2012 Human Animal Studies Fellows
The Animals and Society Institute and Wesleyan Animal Studies are proud to announce the 2012 ASI-WAS Human-Animal Studies Fellows:
Rheana (Juno) Parrenas is a cultural anthropologist who received her PhD in Anthropology at Harvard University in May 2012. Her dissertation, "Arrested Autonomy: An Ethnography of Orangutan Rehabilitation," investigates concepts and practices of care, independence, and mutual vulnerability that occur in encounters taking place at Malaysian wildlife centers between endangered, semi-wild orangutans and the situated people who come to care for them. She will develop her dissertation into a book manuscript of the same title as a Postdoctoral Fellow at Yale University's Program in Agrarian Studies in the 2012-2013 year.
Dr. Sarah Hann is a veterinarian living in Bozeman, Montana. She holds a DVM from Cornell University and a Master's in English from the University of Massachusetts. Dr. Hann's writing aims to improve communication between farmers, veterinarians, and consumers in an effort to increase public understanding of agricultural practices as well as enhance the health and welfare of humans, animals, and the environment. Her interests include rural veterinary medicine, conservation medicine, and veterinary acupuncture.
Gunnar Theodor Eggertsson is a doctorate student working on a thesis project in defense of animal stories as a serious literary genre and in search of ethical connotations to animal representations in fiction. His educational background is in comparative literature and film studies, with BA and MA degrees from the University of Iceland and the University of Amsterdam, respectively. He is an avowed animal rights advocate and believes that academic work about animals should be put in context with larger issues about animal exploitation in society and contribute to the on-going debate of the moral status of animals. He has taught courses on animals in culture at the University of Iceland and published several papers about issues of animal rights and animal representations, as well as a book on the role and status of cats in Icelandic society. In addition to pursuing scholarly interests, he has also published two children's novels and an album of original musical compositions in his hometown of Reykjavik.
Eliza Ruiz Izaguirre is a Mexican veterinarian and PhD candidate at Wageningen Institute of Animal Science, The Netherlands. Her PhD research evaluates the impact of village dogs (as nest predators) on a sea-turtle nesting beach in Michoacan, Mexico. She has brought into context this ecological problem by also exploring the human-dog relation in rural villages through the collection of dog stories. A chapter of her PhD thesis will reflect on village dog life, villagers perceptions on dogs, and current discourses of villagers and experts on village dogs. Apart from academic life, Eliza is a proud mother of two boys, and enjoys knitting, walking, and ballet dancing.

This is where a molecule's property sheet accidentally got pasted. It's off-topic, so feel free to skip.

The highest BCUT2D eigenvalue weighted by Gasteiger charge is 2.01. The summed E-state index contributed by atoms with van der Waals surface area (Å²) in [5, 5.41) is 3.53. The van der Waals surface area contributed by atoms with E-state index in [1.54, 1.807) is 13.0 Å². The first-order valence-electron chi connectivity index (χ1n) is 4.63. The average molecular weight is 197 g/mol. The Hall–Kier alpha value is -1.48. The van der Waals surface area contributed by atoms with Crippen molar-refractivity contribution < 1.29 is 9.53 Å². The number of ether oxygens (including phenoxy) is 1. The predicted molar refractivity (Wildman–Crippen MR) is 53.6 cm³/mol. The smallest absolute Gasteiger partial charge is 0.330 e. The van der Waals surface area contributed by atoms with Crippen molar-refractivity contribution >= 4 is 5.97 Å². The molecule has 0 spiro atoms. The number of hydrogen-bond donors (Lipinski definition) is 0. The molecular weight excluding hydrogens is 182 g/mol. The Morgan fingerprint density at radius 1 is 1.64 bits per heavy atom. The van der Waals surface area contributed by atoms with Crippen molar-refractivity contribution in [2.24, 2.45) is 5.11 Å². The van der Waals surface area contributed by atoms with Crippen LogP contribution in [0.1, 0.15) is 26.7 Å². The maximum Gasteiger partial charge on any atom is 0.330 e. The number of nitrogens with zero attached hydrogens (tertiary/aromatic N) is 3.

Harlan Weaver is a soon-to-be graduate of the History of Consciousness Department at U.C. Santa Cruz. Harlan's dissertation, Thinking and Feeling with "Trans Affect," explores the role of feeling in both transgender experiences of embodiment epistemological practices. Harlan's new project comes out of ten years of pit bull advocacy (and love). In it, Harlan explores the ways that species, breed, race, gender, sexuality, class, ability, and nation are mutually shaped by relationships between humans and so-called dangerous dogs, "pit bull-type" dogs in particular.
Robert C. Jones received his PhD in philosophy from Stanford University in 2005. His professional research investigates the substantive cognitive properties that bear on the ethical treatment and moral considerability of both human and nonhuman animals. In addition, his research includes food ethics, environmental ethics, mind and cognition, species studies, and the question of what it is to be human. Robert joined the faculty of California State University, Chico, in 2008 as Assistant Professor of Philosophy and Director of The Center for Applied and Professional Ethics.
Brigitte Fielder is a Doctoral Candidate in English at Cornell University, finishing a dissertation on how interracial kinship ties re-figure models of white womanhood in nineteenth-century American literatures. She has begun a new project on how antebellum depictions of animals reveal the limits of interracial sympathy. Both projects open up new avenues for thinking about the limits of kinship and belonging.